Speaker: Guy Standing
Date: 14 March @ 16:30
Location: Seminar Room, 1 St Giles
Registration: Please register on Eventbrite

We are excited to welcome Guy Stadning from the University of London for his ICT4D talk 'The Corruption of Capitalism: Why Rentiers thrive and Work does not pay'.

Colombian Minister of ICT to speak at the Oxford Internet Institute
http://www.oii.ox.ac.uk/events/?id=679
The Colombian Minister of ICT, Mr Diego Molano, will be visiting the Oxford Internet Institute on June 24 to give a talk titled: “Clues to ICT4D policies in developing countries: The Colombian Example

The talk will be part of our ongoing ICT and Development seminar series and is open to anyone interested in the topic. If you’d like to attend, please sign up here.

More about his talk below:

In the last four years Colombia has experienced a digital revolution derived from an ambitious public policy plan called “Vive Digital”, which aims at reducing poverty, inequality and unemployment. Colombia has gone from 20% to 96% of its municipalities connected to the Internet and has multiplied by four the number of Internet connections, mainly in low income households.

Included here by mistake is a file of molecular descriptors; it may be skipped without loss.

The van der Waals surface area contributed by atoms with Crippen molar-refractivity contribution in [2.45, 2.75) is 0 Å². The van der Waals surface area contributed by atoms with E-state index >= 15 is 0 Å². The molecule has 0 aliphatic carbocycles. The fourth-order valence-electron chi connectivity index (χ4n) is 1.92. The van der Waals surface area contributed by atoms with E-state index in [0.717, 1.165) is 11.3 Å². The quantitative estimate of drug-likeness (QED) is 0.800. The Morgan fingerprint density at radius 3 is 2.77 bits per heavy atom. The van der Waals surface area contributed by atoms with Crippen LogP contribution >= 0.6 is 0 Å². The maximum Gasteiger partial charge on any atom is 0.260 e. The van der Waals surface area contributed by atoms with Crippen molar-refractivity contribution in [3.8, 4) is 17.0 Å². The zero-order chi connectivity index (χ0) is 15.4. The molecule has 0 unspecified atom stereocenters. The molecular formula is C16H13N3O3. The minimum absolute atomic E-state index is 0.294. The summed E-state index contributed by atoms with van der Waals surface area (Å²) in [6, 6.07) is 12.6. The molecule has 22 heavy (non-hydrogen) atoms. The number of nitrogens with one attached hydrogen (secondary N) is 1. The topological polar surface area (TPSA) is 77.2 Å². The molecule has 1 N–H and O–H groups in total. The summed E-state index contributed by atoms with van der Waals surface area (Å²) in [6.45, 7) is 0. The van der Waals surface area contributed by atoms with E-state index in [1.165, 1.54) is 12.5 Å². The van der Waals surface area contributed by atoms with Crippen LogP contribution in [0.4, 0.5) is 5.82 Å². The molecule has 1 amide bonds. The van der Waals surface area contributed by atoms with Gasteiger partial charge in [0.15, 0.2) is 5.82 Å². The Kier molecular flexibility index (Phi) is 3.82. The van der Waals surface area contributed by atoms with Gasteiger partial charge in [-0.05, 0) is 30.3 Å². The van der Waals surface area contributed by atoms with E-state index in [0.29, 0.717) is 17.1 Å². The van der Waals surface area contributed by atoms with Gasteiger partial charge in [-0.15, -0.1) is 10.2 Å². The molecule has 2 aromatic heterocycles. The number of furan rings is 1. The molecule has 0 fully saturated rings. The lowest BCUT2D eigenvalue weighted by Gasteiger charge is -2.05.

This South American country received in 2012 the GSMA Government Leadership Award for having the best ICT public policy worldwide. It was also portrayed as a case study in the last World Economic Forum meeting in Davos and became the subject of a Washington Post article, which called the plan “Genius”. So what is all the noise about?
In this session, Mr. Diego Molano, Minister of ICT of Colombia, will highlight the key elements of this revolutionary plan, based on the strategic development of a carefully designed ICT Ecosystem, and explain his particular ICT4D approach.